STILLWATER, MN – My name is Jim Schafhauser, and 11 years ago, after nearly 30 years in the restaurant and automotive service industry, I joined Rose Schafhauser fulltime at Association Management LLC, managing and administering associations and councils in the HME/DME industry across the country. I, like Rose, am a business person.
Since I joined Rose back in 2005, I have consistently wondered, often aloud, how a business model where “normal” often includes being reimbursed less than a profitable amount for products and services can be sustainable. As a business person who has always had financial statement responsibility, it simply makes no sense.
But when I ask I am often told: “We need to take care of the patient” or “We need to take care of the beneficiary” or “The patient needs it to go home from the hospital” or “We are a healthcare provider – we have to take care of the patient.” Each of these responses to my question is a valid, noble, and worthy answer. It’s an answer often punctuated with a comment along the lines of: “You’re a business person. You don’t understand healthcare.”
Here is what I do understand. Every home medical equipment, supplies and services company owner or manager needs to answer this one question in today’s environment: “Are you in Business or are you in Healthcare.” Unfortunately, in today’s Medicare, Medicaid and Private Insurance reimbursement environment, you are being forced to choose.
To me, being in “healthcare” means that you will continue to supply products and services to individuals at reimbursement rates that guarantee a net income on your financial statements that are negative numbers which will ultimately result in you no longer being able to provide healthcare to anyone. It will mean that you will continue to do business as you have done in the past, and you will continue to look upon the people you provide products and services to as “patients” and “beneficiaries”.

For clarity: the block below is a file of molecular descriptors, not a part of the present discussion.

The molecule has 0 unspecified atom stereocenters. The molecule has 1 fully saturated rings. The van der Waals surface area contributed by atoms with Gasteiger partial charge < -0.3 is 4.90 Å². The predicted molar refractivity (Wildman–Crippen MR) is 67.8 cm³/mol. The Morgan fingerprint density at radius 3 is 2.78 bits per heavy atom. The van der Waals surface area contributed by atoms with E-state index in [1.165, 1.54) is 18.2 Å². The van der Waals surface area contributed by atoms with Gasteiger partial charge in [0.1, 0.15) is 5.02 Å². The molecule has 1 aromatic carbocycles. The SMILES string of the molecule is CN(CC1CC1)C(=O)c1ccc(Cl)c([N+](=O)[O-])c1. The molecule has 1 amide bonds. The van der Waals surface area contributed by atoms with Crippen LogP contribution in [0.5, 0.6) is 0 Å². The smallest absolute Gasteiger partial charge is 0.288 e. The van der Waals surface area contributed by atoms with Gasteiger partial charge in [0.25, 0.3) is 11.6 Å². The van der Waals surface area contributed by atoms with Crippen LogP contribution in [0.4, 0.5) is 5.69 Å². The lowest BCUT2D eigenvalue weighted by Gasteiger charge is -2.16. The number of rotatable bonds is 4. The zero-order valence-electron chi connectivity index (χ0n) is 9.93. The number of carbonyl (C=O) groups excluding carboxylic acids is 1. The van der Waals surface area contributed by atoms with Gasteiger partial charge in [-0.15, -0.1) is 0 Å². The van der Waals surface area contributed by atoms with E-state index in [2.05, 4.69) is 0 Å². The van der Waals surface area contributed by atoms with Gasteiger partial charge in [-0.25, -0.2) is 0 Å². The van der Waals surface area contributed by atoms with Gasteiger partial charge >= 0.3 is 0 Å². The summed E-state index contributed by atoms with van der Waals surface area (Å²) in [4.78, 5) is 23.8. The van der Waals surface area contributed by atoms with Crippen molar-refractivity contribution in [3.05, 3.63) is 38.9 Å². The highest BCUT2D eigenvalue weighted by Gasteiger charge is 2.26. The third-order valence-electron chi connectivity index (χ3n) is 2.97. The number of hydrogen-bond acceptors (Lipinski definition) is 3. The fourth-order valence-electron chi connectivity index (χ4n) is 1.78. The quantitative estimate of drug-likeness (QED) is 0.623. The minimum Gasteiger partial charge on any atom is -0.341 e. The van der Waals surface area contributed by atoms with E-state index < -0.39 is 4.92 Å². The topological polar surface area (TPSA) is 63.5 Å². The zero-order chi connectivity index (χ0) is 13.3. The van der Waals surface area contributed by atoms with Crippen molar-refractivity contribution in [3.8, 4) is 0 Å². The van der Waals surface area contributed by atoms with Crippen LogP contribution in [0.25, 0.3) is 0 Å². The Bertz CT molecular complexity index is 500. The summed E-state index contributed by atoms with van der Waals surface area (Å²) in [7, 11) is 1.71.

On the other side will be those that choose to be in “business.” These will be the companies who continue to change the business model of providing home medical equipment, supplies and services in ways that will result in profitable businesses.
Enlarging retail opportunities, going non-assigned, moving away from product lines that do not generate profit or lead to other profitable opportunities, refusing contracts that are unsustainable, training telephone and on site staff in the art of selling, implementing efficient business practices that streamline/reduce staff, joining state associations, attending education and the list goes on. Being in “Business” will mean that you no longer serve patients and beneficiaries but that you will serve “Customers.”
It will be a difficult process and some will simply not be able to make the transition. It is unfortunate but the day of being a “healthcare” provider may well be over. However, for those of you who decide that you will be in “Business” I believe the future is extraordinarily bright! There are simply too many of us who currently need or will need the home medical equipment, supplies and services being provided by the businesses in our communities for us not to be successful.
So I ask you to consider: “Are you in “Business” or are you in “Healthcare?”
Jim Schafhauser is the vice president and co-owner of Association Management LLC located in Stillwater, Minnesota. Jim serves in an administrative role for the Midwest Association for Medical Equipment Services (MAMES), the Arizona Medical Equipment Suppliers Association (AZMESA), the Region A Council, the Region B Council, the Region C Council, and the National Supplier Clearinghouse Advisory Committee.